Asst. Teaching Prof. Suzanne Young Shines a Light on Achievements of Underrepresented Scientists

Suzanne Young working with students.

Asst. Teaching Prof. Suzanne Young (right) has created nearly two dozen lessons on contemporary scientists from diverse backgrounds for her chemistry classes.

By Ed Brennen

It’s a slow shift, barely perceptible to the untrained eye. But it’s one that Asst. Teaching Prof. Suzanne Young has observed in her Chemistry 1 and 2 courses over the past two years. 

Ever since she started weaving five-minute biographies of Black, brown and Indigenous scientists into her chemistry courses—“DEI in STEM” modules, as she calls them—Young has noticed that students sitting in the back of the classroom have gradually started taking seats closer to the front. 

“Any teacher can tell you: Where students sit on Day 1, 95% of them are sitting there on the last day of class,” says Young, who has taught for more than 30 years and is in her 13th year in the Kennedy College of Sciences. “It’s not an accident when someone goes from the seventh row to the third row.” 

By getting students to lean into lessons on scientists such as Tanya Latty, a Black entomologist at the University of Sydney in Australia who works on the chemistry of slime mold, or the late Fred “Clever Fox” Begay, a nuclear physicist of Navajo and Ute descent who worked for the Los Alamos National Laboratories, Young is trying to connect students to STEM fields by showing them just how diverse those disciplines truly are. 

“In chemistry textbooks, the faces of discoverers and the names of equations and principles are all European-based. That’s the history, and that’s great,” says Young, who has created close to 20 mini-lessons on contemporary scientists from diverse backgrounds and shared them with fellow faculty members from the Chemistry Department.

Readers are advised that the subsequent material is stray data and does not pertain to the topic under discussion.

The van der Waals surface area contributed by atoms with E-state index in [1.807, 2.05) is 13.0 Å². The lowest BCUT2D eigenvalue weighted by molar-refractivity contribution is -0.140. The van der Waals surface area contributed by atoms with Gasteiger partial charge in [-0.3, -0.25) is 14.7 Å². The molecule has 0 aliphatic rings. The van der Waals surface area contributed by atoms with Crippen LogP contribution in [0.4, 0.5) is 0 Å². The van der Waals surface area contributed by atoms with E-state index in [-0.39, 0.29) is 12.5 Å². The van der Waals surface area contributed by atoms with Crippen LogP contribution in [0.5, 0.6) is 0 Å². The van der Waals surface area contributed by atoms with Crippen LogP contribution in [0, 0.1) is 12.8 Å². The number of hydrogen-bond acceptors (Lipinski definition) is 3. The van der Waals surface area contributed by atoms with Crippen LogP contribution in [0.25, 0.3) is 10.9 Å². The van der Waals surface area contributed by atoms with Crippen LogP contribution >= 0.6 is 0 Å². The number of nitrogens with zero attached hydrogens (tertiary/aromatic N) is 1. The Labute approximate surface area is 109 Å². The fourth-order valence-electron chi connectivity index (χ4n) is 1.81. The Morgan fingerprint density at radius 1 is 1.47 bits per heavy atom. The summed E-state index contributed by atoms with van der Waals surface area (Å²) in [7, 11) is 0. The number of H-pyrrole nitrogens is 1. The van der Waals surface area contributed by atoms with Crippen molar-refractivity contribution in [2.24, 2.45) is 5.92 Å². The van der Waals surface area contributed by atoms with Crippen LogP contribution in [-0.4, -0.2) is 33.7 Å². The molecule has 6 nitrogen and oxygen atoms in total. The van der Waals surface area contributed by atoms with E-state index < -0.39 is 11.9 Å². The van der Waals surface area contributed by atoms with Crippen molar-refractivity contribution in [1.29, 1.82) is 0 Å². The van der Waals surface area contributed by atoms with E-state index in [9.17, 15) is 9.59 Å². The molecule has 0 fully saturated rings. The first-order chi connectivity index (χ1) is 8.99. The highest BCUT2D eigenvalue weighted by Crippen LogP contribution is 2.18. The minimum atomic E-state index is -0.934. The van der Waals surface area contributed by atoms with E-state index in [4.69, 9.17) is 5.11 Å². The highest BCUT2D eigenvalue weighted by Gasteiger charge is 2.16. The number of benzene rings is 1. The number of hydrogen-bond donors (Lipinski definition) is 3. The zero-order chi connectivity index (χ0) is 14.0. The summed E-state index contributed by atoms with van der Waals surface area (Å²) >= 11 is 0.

Suzanne Young Incorporates DEI in STEM Modules
Asst. Teaching Prof. Suzanne Young presenting.
But Young adds, “When students see faces like theirs, it makes a difference. They need to see that they have a place.” 

Young’s diversity, equity and inclusion initiative is just one step that Kennedy College faculty are taking to provide a more culturally responsive education at UML, where 40% of undergraduates are students of color. 

This fall, two Biological Sciences faculty members, Asst. Prof. Natalie Steinel and Teaching Prof. Naomie Wernick, organized an Inclusive Teaching book club. The first book on their reading list was “Inclusive Teaching: Strategies for Promoting Equity in the College Classroom” by Kelly A. Hogan and Viji Sathy. 

“One of the strengths of UML is the diverse backgrounds and experiences of our students, and faculty want to be sure everyone has an opportunity to learn and for their voices to be heard,” says Steinel. “I think everyone who’s participated has found approaches to apply in their own courses.” 

Young was inspired to create the DEI modules in 2020 following the murder of George Floyd and the ensuing nationwide protests. After attending campus listening sessions on social justice and inclusion, “It occurred to me that many of us as faculty had our hearts in the right place, but that it needs to come out more,” says Young, who read more than a dozen books and attended over 30 conferences on Zoom to learn more about the topic. 

Young’s students appreciate her efforts. 

Suzanne Young working with a student.
Asst. Teaching Prof. Suzanne Young working with a student.
“We mostly learn about people in the past who set the foundation. It’s worthwhile to learn about people in the present from different backgrounds,” says Diego Goodrich, a junior chemistry major who found the module on Clever Fox particularly interesting. 

“It’s good to know about people who aren’t in the textbook, who aren’t appreciated as much,” adds Arshjot Kaur, a junior psychology major on the pre-med track. 

The students’ enthusiasm is the reaction Young was hoping for. 

“This university cares as much about the teaching and development of students as it does about maintaining top-level research,” she says. “The country, and the world, needs these students. We’re not going to solve problems like global warming unless we train enough people to go into the sciences.”